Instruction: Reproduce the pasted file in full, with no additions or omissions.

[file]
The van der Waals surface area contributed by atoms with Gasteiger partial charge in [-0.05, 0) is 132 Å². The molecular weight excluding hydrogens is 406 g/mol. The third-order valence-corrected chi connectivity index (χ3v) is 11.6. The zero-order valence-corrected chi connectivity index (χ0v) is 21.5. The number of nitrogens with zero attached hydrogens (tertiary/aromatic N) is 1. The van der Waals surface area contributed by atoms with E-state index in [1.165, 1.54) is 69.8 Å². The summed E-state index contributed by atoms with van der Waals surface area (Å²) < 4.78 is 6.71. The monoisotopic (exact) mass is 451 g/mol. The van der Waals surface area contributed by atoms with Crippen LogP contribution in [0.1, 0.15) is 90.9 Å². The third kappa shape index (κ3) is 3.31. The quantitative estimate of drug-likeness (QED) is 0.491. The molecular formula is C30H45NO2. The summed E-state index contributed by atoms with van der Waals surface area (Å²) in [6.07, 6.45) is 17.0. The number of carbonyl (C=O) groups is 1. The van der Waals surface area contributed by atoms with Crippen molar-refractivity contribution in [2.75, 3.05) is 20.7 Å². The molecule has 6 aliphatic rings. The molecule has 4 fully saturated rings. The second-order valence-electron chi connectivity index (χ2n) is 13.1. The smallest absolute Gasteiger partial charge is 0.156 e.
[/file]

The van der Waals surface area contributed by atoms with Gasteiger partial charge in [-0.05, 0) is 132 Å². The molecular weight excluding hydrogens is 406 g/mol. The third-order valence-corrected chi connectivity index (χ3v) is 11.6. The zero-order valence-corrected chi connectivity index (χ0v) is 21.5. The number of nitrogens with zero attached hydrogens (tertiary/aromatic N) is 1. The van der Waals surface area contributed by atoms with E-state index in [1.165, 1.54) is 69.8 Å². The summed E-state index contributed by atoms with van der Waals surface area (Å²) < 4.78 is 6.71. The monoisotopic (exact) mass is 451 g/mol. The van der Waals surface area contributed by atoms with Crippen LogP contribution in [0.1, 0.15) is 90.9 Å². The third kappa shape index (κ3) is 3.31. The quantitative estimate of drug-likeness (QED) is 0.491. The molecular formula is C30H45NO2. The summed E-state index contributed by atoms with van der Waals surface area (Å²) in [6.07, 6.45) is 17.0. The number of carbonyl (C=O) groups is 1. The van der Waals surface area contributed by atoms with Crippen molar-refractivity contribution in [2.75, 3.05) is 20.7 Å². The molecule has 6 aliphatic rings. The molecule has 4 fully saturated rings. The second-order valence-electron chi connectivity index (χ2n) is 13.1. The smallest absolute Gasteiger partial charge is 0.156 e.